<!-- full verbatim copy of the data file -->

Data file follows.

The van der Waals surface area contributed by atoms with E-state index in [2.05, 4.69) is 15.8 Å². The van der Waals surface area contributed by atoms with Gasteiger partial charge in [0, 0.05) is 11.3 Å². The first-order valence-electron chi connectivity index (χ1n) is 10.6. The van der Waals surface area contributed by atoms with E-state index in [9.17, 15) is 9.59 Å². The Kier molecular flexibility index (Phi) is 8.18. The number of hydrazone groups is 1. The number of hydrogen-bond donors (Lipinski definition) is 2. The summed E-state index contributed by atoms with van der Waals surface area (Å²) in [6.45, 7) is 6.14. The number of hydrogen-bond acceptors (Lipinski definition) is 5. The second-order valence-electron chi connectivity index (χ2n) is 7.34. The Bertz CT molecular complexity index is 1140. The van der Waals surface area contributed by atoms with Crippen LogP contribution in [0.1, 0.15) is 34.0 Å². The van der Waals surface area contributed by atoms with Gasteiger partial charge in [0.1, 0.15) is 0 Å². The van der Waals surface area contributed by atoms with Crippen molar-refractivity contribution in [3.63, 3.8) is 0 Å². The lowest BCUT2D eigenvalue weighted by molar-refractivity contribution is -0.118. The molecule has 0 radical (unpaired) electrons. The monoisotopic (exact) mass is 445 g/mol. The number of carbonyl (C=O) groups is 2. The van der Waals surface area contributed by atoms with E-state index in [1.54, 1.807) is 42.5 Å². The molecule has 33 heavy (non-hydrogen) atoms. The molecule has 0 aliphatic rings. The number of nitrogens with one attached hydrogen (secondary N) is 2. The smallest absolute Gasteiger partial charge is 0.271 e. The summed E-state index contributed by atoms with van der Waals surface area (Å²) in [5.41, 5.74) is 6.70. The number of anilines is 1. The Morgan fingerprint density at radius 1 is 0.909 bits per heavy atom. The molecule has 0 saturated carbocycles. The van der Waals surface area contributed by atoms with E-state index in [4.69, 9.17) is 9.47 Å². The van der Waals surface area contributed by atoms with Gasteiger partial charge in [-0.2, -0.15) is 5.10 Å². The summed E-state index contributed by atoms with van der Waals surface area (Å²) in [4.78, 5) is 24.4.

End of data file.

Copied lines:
The van der Waals surface area contributed by atoms with E-state index in [2.05, 4.69) is 15.8 Å². The van der Waals surface area contributed by atoms with Gasteiger partial charge in [0, 0.05) is 11.3 Å². The first-order valence-electron chi connectivity index (χ1n) is 10.6. The van der Waals surface area contributed by atoms with E-state index in [9.17, 15) is 9.59 Å². The Kier molecular flexibility index (Phi) is 8.18. The number of hydrazone groups is 1. The number of hydrogen-bond donors (Lipinski definition) is 2. The summed E-state index contributed by atoms with van der Waals surface area (Å²) in [6.45, 7) is 6.14. The number of hydrogen-bond acceptors (Lipinski definition) is 5. The second-order valence-electron chi connectivity index (χ2n) is 7.34. The Bertz CT molecular complexity index is 1140. The van der Waals surface area contributed by atoms with Crippen LogP contribution in [0.1, 0.15) is 34.0 Å². The van der Waals surface area contributed by atoms with Gasteiger partial charge in [0.1, 0.15) is 0 Å². The van der Waals surface area contributed by atoms with Crippen molar-refractivity contribution in [3.63, 3.8) is 0 Å². The lowest BCUT2D eigenvalue weighted by molar-refractivity contribution is -0.118. The molecule has 0 radical (unpaired) electrons. The monoisotopic (exact) mass is 445 g/mol. The number of carbonyl (C=O) groups is 2. The van der Waals surface area contributed by atoms with E-state index in [1.54, 1.807) is 42.5 Å². The molecule has 33 heavy (non-hydrogen) atoms. The molecule has 0 aliphatic rings. The number of nitrogens with one attached hydrogen (secondary N) is 2. The smallest absolute Gasteiger partial charge is 0.271 e. The summed E-state index contributed by atoms with van der Waals surface area (Å²) in [5.41, 5.74) is 6.70. The number of anilines is 1. The Morgan fingerprint density at radius 1 is 0.909 bits per heavy atom. The molecule has 0 saturated carbocycles. The van der Waals surface area contributed by atoms with E-state index in [4.69, 9.17) is 9.47 Å². The van der Waals surface area contributed by atoms with Gasteiger partial charge in [-0.2, -0.15) is 5.10 Å². The summed E-state index contributed by atoms with van der Waals surface area (Å²) in [4.78, 5) is 24.4.